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Technology Innovations in Teaching and Learning

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Keynote Presentation at the UGC Sponsored Seminar on Innovations in Higher Education at Vijaywada on 7 November 2014.

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Technology Innovations in Teaching and Learning

  1. 1. Commonwealth Educational Media Centre for Asia Technology Innovations in Teaching and Learning By Sanjaya Mishra Director, Commonwealth Educational Media Centre for Asia, New Delhi Presentation at the UGC sponsored seminar on Innovations in higher education held at Parvathaneni Brahmayya Siddhartha College of Arts & Science, Vijaywada, Andhra Pradesh, India on 7 November 2014
  2. 2. What is Innovation?  The act of starting something new. It could be a new idea, a new product or a new process.  Creativity and change are central to innovation.  It is a creative process that advocates change.  The change could be radical or incremental.  However, it is different from invention. Innovation is idea applied in practice.
  3. 3. Innovation Stories  “Useless Toy”  Eiffel Tower  “There is no reason anyone would want a computer in their home.” -- Ken Olsen, Digital Equipment Corporation, in 1977 Telephone by Andy Amcee athttp://bits.blogs.nytimes.com/2008/06/25/t-mobile-offers-new-home-phone-service/ Eiffel Tower by Benh LIEU SONG at http://en.wikipedia.org/wiki/File:Tour_Eiffel_Wikimedia_Commons.jpg
  4. 4. Disruptive Innovation Some innovations are game changer  Community College  Distance Education  Mobile Technologies
  5. 5. Sources of Innovation Necessity is the mother of inventions  THE UNEXPECTED (eg. Nutrasweet: accidental)  INCONGRUITIES (eg. Tata Nano: small car with space)  PROCESS NEEDS (eg. Assembly line manufacturing; examination/admission sub-system in education)  INDUSTRY AND MARKET STRUCTURE (eg. Computer games)  DEMOGRAPHICS (eg. Anti-aging creams)  CHANGES IN PERCEPTION (eg. Healthy life: treadmill)  NEW KNOWLEDGE (eg. Biotechnology: Seedless grape) -- Peter Drucker, “Innovation and Entrepreneurship” (1986)
  6. 6. Diffusion of Innovation Many technologists think that advantageous innovations will sell themselves, that the obvious benefits of a new idea will be widely realized by potential adopters, and that the innovation will therefore diffuse rapidly. Unfortunately, this is very seldom the case. Most innovations in fact diffuse at a surprisingly slow rate. (Everett Rogers) • Bell curve of diffusion
  7. 7. Barriers to Innovation  Innovation itself (eg. Usability and perceived usefulness)  Informal and social support structures (eg. family support, peers, etc)  Formal environment (eg. Work environment)  Risk aversion (eg. Fear of failure)  Leadership (eg. Innovation fostering leadership, distributed leadership for innovation)  Shared vision (eg. How teachers think about innovation and its contribution to overall educational process)  Change management (eg. Is there a plan to implement the innovation)
  8. 8. Negative Views About Innovations  This will never work.  No one will want this.  It can’t work in practice.  People won’t understand it.  This isn’t a problem.  This is a problem, but no one cares.  This is a problem and people care, but it’s already solved.  This is a problem, and people care, but it will never make money.  This is a solution in search of a problem. Source: The Myths of Innovation by Scott Berkun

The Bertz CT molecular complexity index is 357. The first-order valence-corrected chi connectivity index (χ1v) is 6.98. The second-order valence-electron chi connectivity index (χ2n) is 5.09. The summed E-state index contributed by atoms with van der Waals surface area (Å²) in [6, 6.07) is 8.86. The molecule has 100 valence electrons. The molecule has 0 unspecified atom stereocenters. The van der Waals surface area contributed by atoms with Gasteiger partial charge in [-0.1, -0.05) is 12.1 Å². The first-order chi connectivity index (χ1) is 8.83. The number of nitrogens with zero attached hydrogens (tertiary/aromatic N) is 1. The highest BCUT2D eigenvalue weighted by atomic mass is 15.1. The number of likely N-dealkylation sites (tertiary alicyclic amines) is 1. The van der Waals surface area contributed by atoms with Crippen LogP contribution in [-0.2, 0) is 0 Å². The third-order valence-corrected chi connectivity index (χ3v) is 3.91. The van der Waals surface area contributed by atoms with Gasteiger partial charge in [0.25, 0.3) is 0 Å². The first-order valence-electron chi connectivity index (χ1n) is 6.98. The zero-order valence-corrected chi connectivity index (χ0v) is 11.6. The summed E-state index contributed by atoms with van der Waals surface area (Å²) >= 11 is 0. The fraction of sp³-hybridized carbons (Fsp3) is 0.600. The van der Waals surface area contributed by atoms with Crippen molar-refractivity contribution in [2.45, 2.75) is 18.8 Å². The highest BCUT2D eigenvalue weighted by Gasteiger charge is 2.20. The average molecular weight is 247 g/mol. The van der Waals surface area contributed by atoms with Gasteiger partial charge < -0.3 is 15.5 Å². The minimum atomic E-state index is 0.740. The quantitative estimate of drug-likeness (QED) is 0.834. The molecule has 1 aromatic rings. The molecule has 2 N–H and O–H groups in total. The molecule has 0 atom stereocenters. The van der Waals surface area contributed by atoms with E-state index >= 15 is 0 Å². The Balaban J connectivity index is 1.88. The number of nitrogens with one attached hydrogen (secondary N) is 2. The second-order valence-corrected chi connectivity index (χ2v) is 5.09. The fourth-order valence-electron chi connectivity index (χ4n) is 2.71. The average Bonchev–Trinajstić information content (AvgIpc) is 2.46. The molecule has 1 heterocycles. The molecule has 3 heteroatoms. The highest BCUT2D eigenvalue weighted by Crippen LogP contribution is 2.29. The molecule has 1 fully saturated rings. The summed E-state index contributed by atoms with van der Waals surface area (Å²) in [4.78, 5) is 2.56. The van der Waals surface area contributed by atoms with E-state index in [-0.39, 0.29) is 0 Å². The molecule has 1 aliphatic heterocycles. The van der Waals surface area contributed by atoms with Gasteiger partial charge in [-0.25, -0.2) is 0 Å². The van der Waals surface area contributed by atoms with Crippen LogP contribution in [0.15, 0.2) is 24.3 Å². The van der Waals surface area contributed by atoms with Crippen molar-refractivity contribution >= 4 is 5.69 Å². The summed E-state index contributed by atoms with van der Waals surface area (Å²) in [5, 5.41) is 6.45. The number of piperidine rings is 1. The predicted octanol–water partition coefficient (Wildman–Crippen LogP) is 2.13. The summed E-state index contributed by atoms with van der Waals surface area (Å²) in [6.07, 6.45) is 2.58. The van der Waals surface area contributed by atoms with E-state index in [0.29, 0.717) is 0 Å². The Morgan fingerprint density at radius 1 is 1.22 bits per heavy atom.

9. 9. Some Innovation Examples  Game to explain “Designing online learning” (low impact)  Puzzle to test knowledge about distance education (low impact)  Rubrics to evaluate assignments (failed)  Online training using Wiki (high impact)  Attitude towards eLearning Scale (high impact)  Peer Assessment in Online learning (moderate impact)  PG Diploma in eLearning (high impact)
  10. 10. Pedagogical Innovations  Massive Open Online Courses  Badges to accredit learning  Learning analytics  Seamless learning  Crowd learning  Digital scholarship  Geo-learning  Learning from gaming  Maker culture  Citizen inquiry Source: Open University Innovation Report 2: Innovating Pedagogies, 2013
  11. 11. Innovations in Educational Technology  Time-to-Adoption Horizon: One Year or Less > Flipped Classroom > Learning Analytics  Time-to-Adoption Horizon: Two to Three Years > 3D Printing > Games and Gamification  Time-to-Adoption Horizon: Four to Five Years > Quantified Self > Virtual Assistants Source: NMC Horizon Report 2014 Higher Education Edition
  12. 12. Design Thinking Curriculum Spaces Processes and Tools Systems Four Areas to Design Source: IDEO Design Thinking for Educators, 2012
  13. 13. Design Thinking Discovery Interpretation Experimentation Ideation Evolution Design Process Source: IDEO Design Thinking for Educators, 2012
  14. 14. Innovations that YOU can try  Use of Social Media in the class (Twitter, Blogs, and Facebook)  Use technology in classroom  Use of LMS  Use of Tablet
  15. 15. Aptus • Offline access to learning resources, tools. – Moodle – Wordpress – Wikipedia for schools – Khan Academy – Own Cloud  Low cost (< $100)  Battery-powered
  16. 16. Aptus www.col.org/Aptus  Mini PC – Rockchip processor – 2 GB RAM – micro SD card: 32 GB  WiFi router – Battery powered – Up to four fours • Up to 15 users – radius of 25 metres
  17. 17. Some Ways of Thinking about Innovation  Doing Different Things Differently (DDTD)  Tread the Path Less Taken (TPLT)  Chance Innovation-Planned Innovation (CIPI)  Belongingness, Involvement and Thinking (BIT by BIT)  Put Innovative Thinking before Information Technology (IT-IT)
  18. 18. Thank You

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